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Now that something bad happened to Rick Scott’s mother, he’ll be nicer to yours.
Feb 21st, 2013 by Dr Karma

In January, I heard a story about Florida Governor Rick Scott’s efforts to oppose the expansion of Medicaid in his state: http://m.npr.org/news/U.S./169060335.

The story was frustrating for several reasons. I have many relatives in Florida without health insurance. They don’t have very much money and thus would likely be eligible to benefit from this expansion. When I lived in Florida as an adult, I was also unable to get health insurance, as I was turned down due to pre-existing conditions. I worked full time for years without coverage. I got two undergraduate degrees and a masters without insurance. I worked for Florida State University both full-time before grad school and as a graduate student, with no health insurance.

It sucked. The inability to have a regular doctor guaranteed trips to the emergency room, the inability to effectively manage my conditions (including my asthma, which left me vulnerable and close to death quite a few times), and a reliance on samples of medication given to me by sympathetic poor-people-clinic doctors who applied the free drugs like bandaids to a gunshot wound.

In fact, one of the reasons I moved to California was because my university offered me healthcare, and I needed it. I couldn’t breathe, due to allergies and severe asthma. I missed too much work when my lungs closed. I had migraines. I was also starting to have trouble walking and immense back pain–at age 24. It was only when I was in California that I was able to be put on medications that control my asthma–I haven’t had to sleep with my rescue inhaler in my hand like I used to in The Sunshine State. It was only when I came here that I was able to get the tests to show that I had a severely herniated disc and that I needed surgery immediately. Obviously, finding out I needed surgery would have been pointless in Florida–I wouldn’t have been able to afford it (not that it was completely affordable here–I spent 1/3rd of my gross income that year on medical expenses and am still paying down debt from back then). My back pain would have increased–I would have likely ended up on disability, after going bankrupt trying to figure out what was wrong first.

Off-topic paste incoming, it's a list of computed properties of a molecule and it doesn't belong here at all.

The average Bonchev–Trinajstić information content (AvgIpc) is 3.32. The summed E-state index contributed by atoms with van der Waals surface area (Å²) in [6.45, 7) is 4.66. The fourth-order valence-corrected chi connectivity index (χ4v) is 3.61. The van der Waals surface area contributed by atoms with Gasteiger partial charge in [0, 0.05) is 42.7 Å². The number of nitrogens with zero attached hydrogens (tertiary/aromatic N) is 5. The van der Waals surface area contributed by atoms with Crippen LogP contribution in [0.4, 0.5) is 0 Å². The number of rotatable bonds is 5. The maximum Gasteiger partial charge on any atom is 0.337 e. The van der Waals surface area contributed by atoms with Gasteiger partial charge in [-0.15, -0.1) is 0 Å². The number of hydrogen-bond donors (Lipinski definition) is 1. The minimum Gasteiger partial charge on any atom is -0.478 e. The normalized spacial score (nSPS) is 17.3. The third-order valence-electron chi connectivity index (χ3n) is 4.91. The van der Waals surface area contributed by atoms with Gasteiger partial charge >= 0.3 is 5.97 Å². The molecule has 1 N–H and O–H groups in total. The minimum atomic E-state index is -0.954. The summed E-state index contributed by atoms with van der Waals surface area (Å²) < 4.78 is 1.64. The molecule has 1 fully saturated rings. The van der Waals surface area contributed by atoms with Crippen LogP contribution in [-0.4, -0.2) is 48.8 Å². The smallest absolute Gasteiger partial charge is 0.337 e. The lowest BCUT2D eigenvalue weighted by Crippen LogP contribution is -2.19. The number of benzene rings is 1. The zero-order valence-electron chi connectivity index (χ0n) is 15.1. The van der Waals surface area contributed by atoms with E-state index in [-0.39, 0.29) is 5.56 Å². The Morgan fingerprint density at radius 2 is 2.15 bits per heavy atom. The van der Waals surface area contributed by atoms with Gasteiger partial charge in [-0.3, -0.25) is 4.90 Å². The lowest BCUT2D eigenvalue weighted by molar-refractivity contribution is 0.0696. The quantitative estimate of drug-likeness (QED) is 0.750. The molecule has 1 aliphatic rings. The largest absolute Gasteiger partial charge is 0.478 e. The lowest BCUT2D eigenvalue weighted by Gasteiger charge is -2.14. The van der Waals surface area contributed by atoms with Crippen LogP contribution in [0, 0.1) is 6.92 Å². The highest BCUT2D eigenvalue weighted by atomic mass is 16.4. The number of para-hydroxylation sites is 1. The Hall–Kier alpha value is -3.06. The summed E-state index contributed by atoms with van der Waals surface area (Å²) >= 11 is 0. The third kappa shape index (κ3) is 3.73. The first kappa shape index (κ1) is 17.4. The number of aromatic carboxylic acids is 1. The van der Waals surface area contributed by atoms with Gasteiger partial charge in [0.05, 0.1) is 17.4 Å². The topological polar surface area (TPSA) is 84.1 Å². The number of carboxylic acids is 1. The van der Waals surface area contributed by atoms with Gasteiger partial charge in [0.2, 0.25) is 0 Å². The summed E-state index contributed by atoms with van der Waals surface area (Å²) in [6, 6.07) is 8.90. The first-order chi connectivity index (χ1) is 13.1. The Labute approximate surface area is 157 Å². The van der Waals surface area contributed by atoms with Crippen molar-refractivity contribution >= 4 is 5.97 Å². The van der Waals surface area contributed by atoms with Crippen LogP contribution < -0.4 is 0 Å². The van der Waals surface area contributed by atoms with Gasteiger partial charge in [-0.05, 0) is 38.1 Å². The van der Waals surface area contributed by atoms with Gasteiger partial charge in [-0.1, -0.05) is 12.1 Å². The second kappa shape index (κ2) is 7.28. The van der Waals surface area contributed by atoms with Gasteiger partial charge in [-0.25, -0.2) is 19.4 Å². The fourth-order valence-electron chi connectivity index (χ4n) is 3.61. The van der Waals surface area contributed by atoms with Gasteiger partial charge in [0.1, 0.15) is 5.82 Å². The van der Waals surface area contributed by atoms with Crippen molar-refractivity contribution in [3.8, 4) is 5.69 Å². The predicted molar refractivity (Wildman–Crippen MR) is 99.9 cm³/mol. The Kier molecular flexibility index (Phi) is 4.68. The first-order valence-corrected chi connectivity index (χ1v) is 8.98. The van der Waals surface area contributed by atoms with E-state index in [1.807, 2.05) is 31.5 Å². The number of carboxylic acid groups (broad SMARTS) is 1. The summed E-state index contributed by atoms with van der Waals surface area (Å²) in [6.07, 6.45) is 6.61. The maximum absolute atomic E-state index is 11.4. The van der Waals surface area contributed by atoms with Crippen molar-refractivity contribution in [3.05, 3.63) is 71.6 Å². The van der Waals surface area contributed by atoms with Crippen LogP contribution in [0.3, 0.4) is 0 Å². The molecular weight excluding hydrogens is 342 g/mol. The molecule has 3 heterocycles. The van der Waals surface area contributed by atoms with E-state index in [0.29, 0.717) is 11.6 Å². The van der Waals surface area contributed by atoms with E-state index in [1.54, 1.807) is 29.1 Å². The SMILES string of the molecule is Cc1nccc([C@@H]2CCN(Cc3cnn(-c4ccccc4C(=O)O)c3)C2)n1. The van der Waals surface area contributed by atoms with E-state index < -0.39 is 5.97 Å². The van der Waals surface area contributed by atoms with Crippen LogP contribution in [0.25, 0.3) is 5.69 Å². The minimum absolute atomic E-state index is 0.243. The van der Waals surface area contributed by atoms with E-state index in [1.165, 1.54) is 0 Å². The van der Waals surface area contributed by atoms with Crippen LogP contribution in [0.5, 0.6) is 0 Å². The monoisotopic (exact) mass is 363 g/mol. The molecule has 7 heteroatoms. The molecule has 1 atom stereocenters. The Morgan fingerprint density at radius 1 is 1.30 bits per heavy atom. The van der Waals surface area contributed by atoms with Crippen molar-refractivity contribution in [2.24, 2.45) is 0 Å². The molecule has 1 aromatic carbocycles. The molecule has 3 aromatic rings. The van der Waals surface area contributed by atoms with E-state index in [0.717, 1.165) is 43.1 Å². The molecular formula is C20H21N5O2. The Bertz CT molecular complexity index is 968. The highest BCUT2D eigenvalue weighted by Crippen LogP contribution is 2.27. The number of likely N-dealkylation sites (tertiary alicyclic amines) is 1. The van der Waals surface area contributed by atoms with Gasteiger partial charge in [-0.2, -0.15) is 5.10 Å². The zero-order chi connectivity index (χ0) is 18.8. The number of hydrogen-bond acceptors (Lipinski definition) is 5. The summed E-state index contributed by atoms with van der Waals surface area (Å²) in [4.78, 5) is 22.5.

Governor Scott was arguing that even though the federal government covers 100% of the costs of the Medicaid expansion for the first three years and 90% after that, that it was too expensive for Florida to help the poorest Floridians in this way. Independent agencies argued with his numbers, noting that he was ignoring important factors, like how expensive it is for taxpayers when people like me end up in the ER. His Congress told him his numbers were wrong.

After fighting and fighting and fighting, he revised his numbers to about 10th his original net cost estimate.

Yesterday, he did a full reversal and has committed to allowing the federal government help those in need in his state for at least three years: http://www.npr.org/blogs/health/2013/02/20/172523730/in-reversal-florida-gov-rick-scott-agrees-to-medicaid-expansion :

“‘Quality health care services must be accessible and affordable for all — not just those in certain ZIP codes or tax brackets,’ he said at the briefing. ‘No mother, or father, should despair over whether or not they can afford — or access — the health care their child needs. While the federal government is committed to paying 100 percent of the cost of new people in Medicaid, I cannot, in good conscience, deny the uninsured access to care.'”

He also said that the death of his mother helped put things into perspective.

Governor Scott was not governor when I was in Florida. I’m glad he’s been able to use tragedy positively–to allow himself to gain empathy and clarity.